KaleWhilst kale is less widely grown, it is a key component of many wildlife seed mixes. Kale flowers in the second year after sowing, so if the seed is protected with a seed coating it is unlikely to persist long enough to be transferred to bees and other insects at flowering. GWCT research has shown that kale seed is “the king of wildlife crops”, especially if it is left into a second year. It provides warm cover, is very hardy, and produces stacks of small seeds that many birds love to eat. However, without the protection from flea beetle devastation that a neonic seed coating provides, it is difficult to establish. We would argue, therefore, that Defra should consider allowing a derogation for its establishment too.

However, in our view, as a blanket ban on pesticides such as neonicotinoids can have unintended consequences, such as farmers seeking alternatives or changing their cropping, behaviour change is more appropriate to ensure a pragmatic and balanced approach to their use. The Voluntary Initiative was set up to encourage partnership between government, farmers, NGOs and the manufacturers and distributors of crop protection products. Given that chemical regulations are now back under domestic control and there is a perceptible change in the mood of the industry to embrace further sustainable crop production methods, now is the time for government to use the Voluntary Initiative to change farmer behaviour and to marry the need to support domestic production whilst encouraging alternative solutions to minimising their overall environmental impacts.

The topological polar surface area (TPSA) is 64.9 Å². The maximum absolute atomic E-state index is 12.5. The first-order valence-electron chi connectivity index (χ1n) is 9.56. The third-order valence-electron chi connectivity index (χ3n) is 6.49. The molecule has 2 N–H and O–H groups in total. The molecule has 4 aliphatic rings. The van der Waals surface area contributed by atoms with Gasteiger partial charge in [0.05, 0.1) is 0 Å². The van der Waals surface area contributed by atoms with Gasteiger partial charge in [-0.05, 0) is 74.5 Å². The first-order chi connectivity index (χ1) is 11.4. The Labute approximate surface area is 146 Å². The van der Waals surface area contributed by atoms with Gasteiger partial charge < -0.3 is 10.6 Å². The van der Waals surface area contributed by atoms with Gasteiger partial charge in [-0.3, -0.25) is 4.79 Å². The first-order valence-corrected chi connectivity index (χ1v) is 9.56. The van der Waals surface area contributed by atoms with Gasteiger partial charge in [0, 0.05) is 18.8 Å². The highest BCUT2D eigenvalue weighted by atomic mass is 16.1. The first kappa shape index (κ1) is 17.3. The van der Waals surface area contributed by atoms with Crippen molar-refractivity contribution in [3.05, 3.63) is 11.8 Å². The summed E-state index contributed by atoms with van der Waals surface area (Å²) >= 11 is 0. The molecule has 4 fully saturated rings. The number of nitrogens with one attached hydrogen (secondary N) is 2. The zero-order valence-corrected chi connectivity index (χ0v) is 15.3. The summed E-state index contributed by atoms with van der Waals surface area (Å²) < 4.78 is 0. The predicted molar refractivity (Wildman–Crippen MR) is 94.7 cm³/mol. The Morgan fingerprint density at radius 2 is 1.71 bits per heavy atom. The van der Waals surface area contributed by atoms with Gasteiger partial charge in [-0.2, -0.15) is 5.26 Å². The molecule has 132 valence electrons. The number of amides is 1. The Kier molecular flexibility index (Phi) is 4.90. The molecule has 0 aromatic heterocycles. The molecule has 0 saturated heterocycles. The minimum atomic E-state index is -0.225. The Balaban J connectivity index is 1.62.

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New blog to follow-up

at 10:26 on 04/02/2021 by Rob Beeson

We have just published a new blog in response to some of the comments this blog generated. You can read it here: https://www.gwct.org.uk/blogs/news/2021/february/neonics-%E2%80%93-becoming-a-bee-in-a-bonnet-the-next-instalment/

Neonicotinoid seed coating for sugar beet

at 14:52 on 22/01/2021 by Gavin Meerwald

This single sentence tells you how knee-jerk the reaction is to the (extremely targeted) use of this pesticide. "sugar beet doesn’t flower as part of its cropping cycle and therefore the risk of insects and bees being exposed to the neonicotinoid via its pollen is nil." Surely these conservation NGOs could use some basic common sense.


at 14:36 on 22/01/2021 by Curt and Betsey Gesch

Dear Friends, I respectfully suggest that neonicotinoids are dangerous to wildlife no matter how they are used. Licensing them simply de-incensitizes companies and farmers from looking for other ways to address soil and plant health. Our experience in Canadian life is that use of chemicals such as neonicotinoids means the demise not only of insects but also of a complex ecosystem including grey partridge and pheasant. A more holistic approach to soil and plant health will lead to a a healthier ecosystem as numerous regenerative ranchers and farmers have demonstrated again and again.


at 13:46 on 22/01/2021 by Burwood-Taylor, Roddy

Excellent article explaining that people who do not know what they are talking about should keep quiet!


at 16:38 on 21/01/2021 by Peter Thompson